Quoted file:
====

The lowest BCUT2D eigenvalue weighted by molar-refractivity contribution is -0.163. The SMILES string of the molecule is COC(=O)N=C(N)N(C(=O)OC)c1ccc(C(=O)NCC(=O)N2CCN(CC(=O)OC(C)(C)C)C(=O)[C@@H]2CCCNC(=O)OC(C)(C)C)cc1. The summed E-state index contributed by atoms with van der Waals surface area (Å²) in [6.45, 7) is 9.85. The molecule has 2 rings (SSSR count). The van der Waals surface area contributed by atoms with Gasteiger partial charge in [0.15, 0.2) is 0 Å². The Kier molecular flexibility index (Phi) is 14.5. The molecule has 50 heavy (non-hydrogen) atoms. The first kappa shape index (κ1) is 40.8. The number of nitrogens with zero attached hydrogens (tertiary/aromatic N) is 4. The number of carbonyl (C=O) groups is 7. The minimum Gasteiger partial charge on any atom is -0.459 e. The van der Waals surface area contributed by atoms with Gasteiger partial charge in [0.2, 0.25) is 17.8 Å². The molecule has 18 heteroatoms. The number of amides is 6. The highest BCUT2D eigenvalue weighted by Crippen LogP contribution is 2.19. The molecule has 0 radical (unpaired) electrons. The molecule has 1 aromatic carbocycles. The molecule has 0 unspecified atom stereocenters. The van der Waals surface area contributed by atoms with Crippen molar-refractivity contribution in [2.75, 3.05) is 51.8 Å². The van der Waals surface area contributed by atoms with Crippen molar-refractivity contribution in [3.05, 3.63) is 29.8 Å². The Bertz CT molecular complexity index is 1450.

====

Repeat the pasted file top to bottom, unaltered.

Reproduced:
The lowest BCUT2D eigenvalue weighted by molar-refractivity contribution is -0.163. The SMILES string of the molecule is COC(=O)N=C(N)N(C(=O)OC)c1ccc(C(=O)NCC(=O)N2CCN(CC(=O)OC(C)(C)C)C(=O)[C@@H]2CCCNC(=O)OC(C)(C)C)cc1. The summed E-state index contributed by atoms with van der Waals surface area (Å²) in [6.45, 7) is 9.85. The molecule has 2 rings (SSSR count). The van der Waals surface area contributed by atoms with Gasteiger partial charge in [0.15, 0.2) is 0 Å². The Kier molecular flexibility index (Phi) is 14.5. The molecule has 50 heavy (non-hydrogen) atoms. The first kappa shape index (κ1) is 40.8. The number of nitrogens with zero attached hydrogens (tertiary/aromatic N) is 4. The number of carbonyl (C=O) groups is 7. The minimum Gasteiger partial charge on any atom is -0.459 e. The van der Waals surface area contributed by atoms with Gasteiger partial charge in [0.2, 0.25) is 17.8 Å². The molecule has 18 heteroatoms. The number of amides is 6. The highest BCUT2D eigenvalue weighted by Crippen LogP contribution is 2.19. The molecule has 0 radical (unpaired) electrons. The molecule has 1 aromatic carbocycles. The molecule has 0 unspecified atom stereocenters. The van der Waals surface area contributed by atoms with Crippen molar-refractivity contribution in [2.75, 3.05) is 51.8 Å². The van der Waals surface area contributed by atoms with Crippen molar-refractivity contribution in [3.05, 3.63) is 29.8 Å². The Bertz CT molecular complexity index is 1450.